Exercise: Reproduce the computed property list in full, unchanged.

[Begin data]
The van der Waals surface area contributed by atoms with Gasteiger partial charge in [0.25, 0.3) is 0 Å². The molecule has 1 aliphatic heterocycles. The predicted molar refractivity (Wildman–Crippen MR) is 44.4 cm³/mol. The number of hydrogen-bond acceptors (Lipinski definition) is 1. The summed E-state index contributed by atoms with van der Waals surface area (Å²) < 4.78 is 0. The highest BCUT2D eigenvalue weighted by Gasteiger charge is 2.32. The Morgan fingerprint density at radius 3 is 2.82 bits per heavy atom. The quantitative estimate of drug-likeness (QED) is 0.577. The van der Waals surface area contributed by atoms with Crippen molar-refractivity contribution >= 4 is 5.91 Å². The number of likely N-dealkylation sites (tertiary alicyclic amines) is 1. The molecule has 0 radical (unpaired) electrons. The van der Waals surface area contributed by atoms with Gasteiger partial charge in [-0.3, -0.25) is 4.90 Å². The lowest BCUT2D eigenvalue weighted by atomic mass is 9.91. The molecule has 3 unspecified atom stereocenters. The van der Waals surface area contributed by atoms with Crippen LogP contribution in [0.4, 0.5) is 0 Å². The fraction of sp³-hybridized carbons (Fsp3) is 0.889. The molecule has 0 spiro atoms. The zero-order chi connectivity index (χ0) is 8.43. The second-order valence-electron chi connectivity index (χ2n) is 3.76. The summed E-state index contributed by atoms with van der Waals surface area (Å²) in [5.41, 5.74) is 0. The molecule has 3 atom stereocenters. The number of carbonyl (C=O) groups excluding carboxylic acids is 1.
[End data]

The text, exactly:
The van der Waals surface area contributed by atoms with Gasteiger partial charge in [0.25, 0.3) is 0 Å². The molecule has 1 aliphatic heterocycles. The predicted molar refractivity (Wildman–Crippen MR) is 44.4 cm³/mol. The number of hydrogen-bond acceptors (Lipinski definition) is 1. The summed E-state index contributed by atoms with van der Waals surface area (Å²) < 4.78 is 0. The highest BCUT2D eigenvalue weighted by Gasteiger charge is 2.32. The Morgan fingerprint density at radius 3 is 2.82 bits per heavy atom. The quantitative estimate of drug-likeness (QED) is 0.577. The van der Waals surface area contributed by atoms with Crippen molar-refractivity contribution >= 4 is 5.91 Å². The number of likely N-dealkylation sites (tertiary alicyclic amines) is 1. The molecule has 0 radical (unpaired) electrons. The van der Waals surface area contributed by atoms with Gasteiger partial charge in [-0.3, -0.25) is 4.90 Å². The lowest BCUT2D eigenvalue weighted by atomic mass is 9.91. The molecule has 3 unspecified atom stereocenters. The van der Waals surface area contributed by atoms with Crippen LogP contribution in [0.4, 0.5) is 0 Å². The fraction of sp³-hybridized carbons (Fsp3) is 0.889. The molecule has 0 spiro atoms. The zero-order chi connectivity index (χ0) is 8.43. The second-order valence-electron chi connectivity index (χ2n) is 3.76. The summed E-state index contributed by atoms with van der Waals surface area (Å²) in [5.41, 5.74) is 0. The molecule has 3 atom stereocenters. The number of carbonyl (C=O) groups excluding carboxylic acids is 1.